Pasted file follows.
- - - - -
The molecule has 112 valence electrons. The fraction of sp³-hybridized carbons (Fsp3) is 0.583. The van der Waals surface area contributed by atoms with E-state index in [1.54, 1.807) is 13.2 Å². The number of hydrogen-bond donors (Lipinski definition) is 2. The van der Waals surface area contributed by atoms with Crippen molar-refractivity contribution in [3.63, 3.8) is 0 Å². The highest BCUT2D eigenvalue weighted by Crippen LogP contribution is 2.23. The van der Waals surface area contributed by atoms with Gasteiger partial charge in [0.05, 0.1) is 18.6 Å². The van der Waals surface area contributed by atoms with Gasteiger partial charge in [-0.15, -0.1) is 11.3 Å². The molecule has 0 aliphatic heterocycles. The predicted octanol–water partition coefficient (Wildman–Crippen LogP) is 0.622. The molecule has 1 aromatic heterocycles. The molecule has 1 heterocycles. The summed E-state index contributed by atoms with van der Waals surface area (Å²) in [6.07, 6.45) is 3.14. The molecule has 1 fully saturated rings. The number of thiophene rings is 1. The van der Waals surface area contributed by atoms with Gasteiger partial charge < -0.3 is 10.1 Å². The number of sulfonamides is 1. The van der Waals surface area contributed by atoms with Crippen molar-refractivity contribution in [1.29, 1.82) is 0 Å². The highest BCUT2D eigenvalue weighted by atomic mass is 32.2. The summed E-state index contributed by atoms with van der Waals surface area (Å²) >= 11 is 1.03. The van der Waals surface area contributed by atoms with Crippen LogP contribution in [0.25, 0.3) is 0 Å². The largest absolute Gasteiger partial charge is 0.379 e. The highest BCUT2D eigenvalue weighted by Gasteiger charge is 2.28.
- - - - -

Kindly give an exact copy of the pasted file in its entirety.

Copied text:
The molecule has 112 valence electrons. The fraction of sp³-hybridized carbons (Fsp3) is 0.583. The van der Waals surface area contributed by atoms with E-state index in [1.54, 1.807) is 13.2 Å². The number of hydrogen-bond donors (Lipinski definition) is 2. The van der Waals surface area contributed by atoms with Crippen molar-refractivity contribution in [3.63, 3.8) is 0 Å². The highest BCUT2D eigenvalue weighted by Crippen LogP contribution is 2.23. The van der Waals surface area contributed by atoms with Gasteiger partial charge in [0.05, 0.1) is 18.6 Å². The van der Waals surface area contributed by atoms with Gasteiger partial charge in [-0.15, -0.1) is 11.3 Å². The molecule has 0 aliphatic heterocycles. The predicted octanol–water partition coefficient (Wildman–Crippen LogP) is 0.622. The molecule has 1 aromatic heterocycles. The molecule has 1 heterocycles. The summed E-state index contributed by atoms with van der Waals surface area (Å²) in [6.07, 6.45) is 3.14. The molecule has 1 fully saturated rings. The number of thiophene rings is 1. The van der Waals surface area contributed by atoms with Gasteiger partial charge < -0.3 is 10.1 Å². The number of sulfonamides is 1. The van der Waals surface area contributed by atoms with Crippen molar-refractivity contribution in [1.29, 1.82) is 0 Å². The highest BCUT2D eigenvalue weighted by atomic mass is 32.2. The summed E-state index contributed by atoms with van der Waals surface area (Å²) >= 11 is 1.03. The van der Waals surface area contributed by atoms with Crippen LogP contribution in [0.25, 0.3) is 0 Å². The largest absolute Gasteiger partial charge is 0.379 e. The highest BCUT2D eigenvalue weighted by Gasteiger charge is 2.28.